The body of Columbus was too important to be left behind, so it was once again moved, to Havana, Cuba.
Then in 1898, Cuba became independent, and Columbus made his last trip across the Atlantic, once again back to Spain and the Seville cathedral.
The problem was, over the centuries, things became…..confused.
In 1887, workers in the Santo Domingo cathedral found a heavy lead box with the words “Illustrious and distinguished male, don Cristobal Colon.” Inside the box was a partial set of male human remains.
Everyone in Santo Domingo just assumed it was Columbus’s remains. The remains suffered arthritis-like symptoms as Columbus did, and so people in Santo Domingo claimed that it was still the remains of Columbus. In 1992, they transferred their remains to a new building called the Columbus Lighthouse, which was intended to be a mausoleum for Columbus.
However, Seville also claimed to be the burial site of Columbus. Inside the Cathedral of Seville, there is a huge mausoleum for Columbus as well.
In 2003, the remains inside the Seville crypt had their DNA tested. The remains were very similar to the DNA found in the tombs of Columbus’s brother and son.
As of today, the remains in Santo Domingo haven’t been tested.
So, the remains of Columbus are probably in Seville, but there is a theory that his remains are actually in both cities.
Unless the DNA in Santo Domingo can be tested, we’ll never really know for sure.
The third story has to do with something in Spain which is a rather unique custom to the country. Dinner time.
If you’ve been to Spain, you will know that they tend to eat dinner unusually late. It is not at all uncommon for people in Spain to eat dinner around 9, 10, or 11 in the evening.
It isn’t just restaurants. Primetime television doesn’t even start until 10:30.
So why is everything in Spain so late in the evening?
There are two reasons for it.
The first is that Spain is really in the wrong time zone. If you look at a map, Spain is in the same time zone as Germany and Poland. Yet, they are south of Ireland and Britain and attached to Portugal, all of which are in a time zone one hour earlier.
Why is Spain in the time zone that it’s in? Back in World War II, Franco adjusted the time zone of Spain so it was on the same time as the rest of Europe.
After the war, they just never bothered to change the time zone back. The result was that at sunset, it was much later on the clock than it was in the rest of Europe.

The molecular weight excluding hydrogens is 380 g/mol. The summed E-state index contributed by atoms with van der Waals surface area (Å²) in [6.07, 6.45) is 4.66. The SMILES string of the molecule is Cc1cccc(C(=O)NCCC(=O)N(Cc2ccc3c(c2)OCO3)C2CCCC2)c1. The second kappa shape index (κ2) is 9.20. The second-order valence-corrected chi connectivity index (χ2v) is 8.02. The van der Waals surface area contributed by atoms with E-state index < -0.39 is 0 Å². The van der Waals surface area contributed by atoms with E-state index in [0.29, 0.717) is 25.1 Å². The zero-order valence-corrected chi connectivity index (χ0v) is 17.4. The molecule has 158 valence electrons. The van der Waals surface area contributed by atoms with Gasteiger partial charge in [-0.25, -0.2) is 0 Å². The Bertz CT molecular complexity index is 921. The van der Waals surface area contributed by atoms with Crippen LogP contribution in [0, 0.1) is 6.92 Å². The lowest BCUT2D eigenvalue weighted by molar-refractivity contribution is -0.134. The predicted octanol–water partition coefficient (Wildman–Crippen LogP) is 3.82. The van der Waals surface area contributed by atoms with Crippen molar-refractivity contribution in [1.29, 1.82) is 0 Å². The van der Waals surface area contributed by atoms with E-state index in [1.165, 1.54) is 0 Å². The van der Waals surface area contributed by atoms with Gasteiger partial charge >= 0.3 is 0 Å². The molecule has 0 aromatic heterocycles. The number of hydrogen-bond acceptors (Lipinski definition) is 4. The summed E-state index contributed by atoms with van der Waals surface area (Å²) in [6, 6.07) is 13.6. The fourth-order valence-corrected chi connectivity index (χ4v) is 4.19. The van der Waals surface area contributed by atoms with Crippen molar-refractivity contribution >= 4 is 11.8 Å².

The second reason has to do with the Spanish tradition of the siesta. Most people in Spain take a two-hour break between 2 and 4 in the afternoon where they go home and take a long lunch. Traditionally, they would also take a nap.
However, most people don’t actually nap anymore.
The result is that the workday in Spain often starts at 9 am and doesn’t end until 8 pm, mainly because the 2 hours in the middle of the day doesn’t count as part of the workday.
There is a movement to both change the time zone and to get rid of the siesta. The time zone change might be easier to accomplish because it’s just a matter of changing the time by law.
Getting rid of the siesta, however, might be a far greater challenge as it is a cultural change.
Many restaurants in Spain, especially those which are in tourist areas, do open early to cater to non-Spaniards who want to eat at around 7 or 8 pm. However, be prepared to eat a little later if you are in an area without tourists.
Also, don’t be surprised if stores are closed between 2 and 4. Just come back later in the evening and they will probably be open.
The associate producer of Everything Everywhere Daily is Thor Thomsen.
Today’s five-star review comes from listener Simon P over at Podcast Republic. They write:
Thank you Simon! I’m glad you enjoy it. The world is a big place, and you can’t really understand the world without looking beyond your borders.
Remember if you leave a 5-star review, you too can have your review read on the show.